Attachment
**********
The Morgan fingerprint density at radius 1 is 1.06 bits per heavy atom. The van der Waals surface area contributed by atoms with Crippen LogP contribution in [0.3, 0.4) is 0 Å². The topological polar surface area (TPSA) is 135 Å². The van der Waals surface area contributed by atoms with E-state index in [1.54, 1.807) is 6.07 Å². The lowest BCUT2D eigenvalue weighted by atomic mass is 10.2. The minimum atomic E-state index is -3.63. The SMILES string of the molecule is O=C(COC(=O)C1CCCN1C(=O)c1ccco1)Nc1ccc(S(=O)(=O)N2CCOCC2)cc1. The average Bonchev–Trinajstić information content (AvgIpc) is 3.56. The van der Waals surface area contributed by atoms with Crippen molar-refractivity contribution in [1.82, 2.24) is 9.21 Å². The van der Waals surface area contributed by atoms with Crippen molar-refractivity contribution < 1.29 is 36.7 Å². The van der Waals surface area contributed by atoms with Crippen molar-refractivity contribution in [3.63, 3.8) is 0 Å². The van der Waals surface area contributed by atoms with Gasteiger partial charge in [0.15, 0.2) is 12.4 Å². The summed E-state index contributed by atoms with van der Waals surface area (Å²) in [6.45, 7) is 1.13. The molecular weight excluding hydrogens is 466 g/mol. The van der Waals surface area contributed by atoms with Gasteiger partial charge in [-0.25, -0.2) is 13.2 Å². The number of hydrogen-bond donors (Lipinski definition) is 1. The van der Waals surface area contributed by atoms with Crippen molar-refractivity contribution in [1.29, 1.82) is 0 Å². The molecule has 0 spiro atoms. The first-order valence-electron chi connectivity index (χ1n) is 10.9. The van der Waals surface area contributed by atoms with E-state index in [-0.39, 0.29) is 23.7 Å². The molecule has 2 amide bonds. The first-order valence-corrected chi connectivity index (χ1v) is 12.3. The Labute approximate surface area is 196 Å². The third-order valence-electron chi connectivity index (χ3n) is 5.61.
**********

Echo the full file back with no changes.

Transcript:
The Morgan fingerprint density at radius 1 is 1.06 bits per heavy atom. The van der Waals surface area contributed by atoms with Crippen LogP contribution in [0.3, 0.4) is 0 Å². The topological polar surface area (TPSA) is 135 Å². The van der Waals surface area contributed by atoms with E-state index in [1.54, 1.807) is 6.07 Å². The lowest BCUT2D eigenvalue weighted by atomic mass is 10.2. The minimum atomic E-state index is -3.63. The SMILES string of the molecule is O=C(COC(=O)C1CCCN1C(=O)c1ccco1)Nc1ccc(S(=O)(=O)N2CCOCC2)cc1. The average Bonchev–Trinajstić information content (AvgIpc) is 3.56. The van der Waals surface area contributed by atoms with Crippen molar-refractivity contribution in [1.82, 2.24) is 9.21 Å². The van der Waals surface area contributed by atoms with Crippen molar-refractivity contribution < 1.29 is 36.7 Å². The van der Waals surface area contributed by atoms with Crippen molar-refractivity contribution in [3.63, 3.8) is 0 Å². The van der Waals surface area contributed by atoms with Gasteiger partial charge in [0.15, 0.2) is 12.4 Å². The summed E-state index contributed by atoms with van der Waals surface area (Å²) in [6.45, 7) is 1.13. The molecular weight excluding hydrogens is 466 g/mol. The van der Waals surface area contributed by atoms with Gasteiger partial charge in [-0.25, -0.2) is 13.2 Å². The number of hydrogen-bond donors (Lipinski definition) is 1. The van der Waals surface area contributed by atoms with Crippen molar-refractivity contribution in [1.29, 1.82) is 0 Å². The molecule has 0 spiro atoms. The first-order valence-electron chi connectivity index (χ1n) is 10.9. The van der Waals surface area contributed by atoms with E-state index in [-0.39, 0.29) is 23.7 Å². The molecule has 2 amide bonds. The first-order valence-corrected chi connectivity index (χ1v) is 12.3. The Labute approximate surface area is 196 Å². The third-order valence-electron chi connectivity index (χ3n) is 5.61.